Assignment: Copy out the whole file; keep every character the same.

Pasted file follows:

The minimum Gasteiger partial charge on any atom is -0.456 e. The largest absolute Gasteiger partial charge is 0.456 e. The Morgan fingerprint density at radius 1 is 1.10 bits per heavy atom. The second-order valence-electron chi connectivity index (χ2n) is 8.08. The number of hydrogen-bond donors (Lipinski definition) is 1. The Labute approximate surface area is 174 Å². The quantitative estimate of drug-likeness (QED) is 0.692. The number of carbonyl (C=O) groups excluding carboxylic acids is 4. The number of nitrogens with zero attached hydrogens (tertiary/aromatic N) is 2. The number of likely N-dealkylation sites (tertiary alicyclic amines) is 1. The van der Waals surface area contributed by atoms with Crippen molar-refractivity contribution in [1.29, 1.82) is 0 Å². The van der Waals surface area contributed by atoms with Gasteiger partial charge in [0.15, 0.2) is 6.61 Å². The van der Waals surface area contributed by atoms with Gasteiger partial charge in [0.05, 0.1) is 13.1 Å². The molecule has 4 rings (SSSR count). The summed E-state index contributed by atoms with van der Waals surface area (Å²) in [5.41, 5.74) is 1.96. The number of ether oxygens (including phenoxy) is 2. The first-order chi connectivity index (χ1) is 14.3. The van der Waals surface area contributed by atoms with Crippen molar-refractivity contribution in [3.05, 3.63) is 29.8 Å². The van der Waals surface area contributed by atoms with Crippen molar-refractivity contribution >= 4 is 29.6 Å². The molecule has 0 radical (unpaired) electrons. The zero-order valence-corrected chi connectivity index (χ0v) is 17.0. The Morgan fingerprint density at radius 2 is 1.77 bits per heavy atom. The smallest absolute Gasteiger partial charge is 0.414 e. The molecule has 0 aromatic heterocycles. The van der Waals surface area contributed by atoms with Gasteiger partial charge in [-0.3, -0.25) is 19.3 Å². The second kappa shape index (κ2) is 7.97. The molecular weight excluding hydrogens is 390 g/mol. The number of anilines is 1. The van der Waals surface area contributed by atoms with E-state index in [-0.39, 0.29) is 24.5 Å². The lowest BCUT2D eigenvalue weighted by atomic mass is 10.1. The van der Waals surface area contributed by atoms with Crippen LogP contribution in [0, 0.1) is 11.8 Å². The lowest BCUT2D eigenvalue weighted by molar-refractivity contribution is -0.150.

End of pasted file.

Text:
The minimum Gasteiger partial charge on any atom is -0.456 e. The largest absolute Gasteiger partial charge is 0.456 e. The Morgan fingerprint density at radius 1 is 1.10 bits per heavy atom. The second-order valence-electron chi connectivity index (χ2n) is 8.08. The number of hydrogen-bond donors (Lipinski definition) is 1. The Labute approximate surface area is 174 Å². The quantitative estimate of drug-likeness (QED) is 0.692. The number of carbonyl (C=O) groups excluding carboxylic acids is 4. The number of nitrogens with zero attached hydrogens (tertiary/aromatic N) is 2. The number of likely N-dealkylation sites (tertiary alicyclic amines) is 1. The van der Waals surface area contributed by atoms with Crippen molar-refractivity contribution in [1.29, 1.82) is 0 Å². The van der Waals surface area contributed by atoms with Gasteiger partial charge in [0.15, 0.2) is 6.61 Å². The van der Waals surface area contributed by atoms with Gasteiger partial charge in [0.05, 0.1) is 13.1 Å². The molecule has 4 rings (SSSR count). The summed E-state index contributed by atoms with van der Waals surface area (Å²) in [5.41, 5.74) is 1.96. The number of ether oxygens (including phenoxy) is 2. The first-order chi connectivity index (χ1) is 14.3. The van der Waals surface area contributed by atoms with Crippen molar-refractivity contribution in [3.05, 3.63) is 29.8 Å². The van der Waals surface area contributed by atoms with Crippen molar-refractivity contribution >= 4 is 29.6 Å². The molecule has 0 radical (unpaired) electrons. The zero-order valence-corrected chi connectivity index (χ0v) is 17.0. The Morgan fingerprint density at radius 2 is 1.77 bits per heavy atom. The smallest absolute Gasteiger partial charge is 0.414 e. The molecule has 0 aromatic heterocycles. The van der Waals surface area contributed by atoms with Gasteiger partial charge in [-0.3, -0.25) is 19.3 Å². The second kappa shape index (κ2) is 7.97. The molecular weight excluding hydrogens is 390 g/mol. The number of anilines is 1. The van der Waals surface area contributed by atoms with E-state index in [-0.39, 0.29) is 24.5 Å². The lowest BCUT2D eigenvalue weighted by atomic mass is 10.1. The van der Waals surface area contributed by atoms with Crippen LogP contribution in [0, 0.1) is 11.8 Å². The lowest BCUT2D eigenvalue weighted by molar-refractivity contribution is -0.150.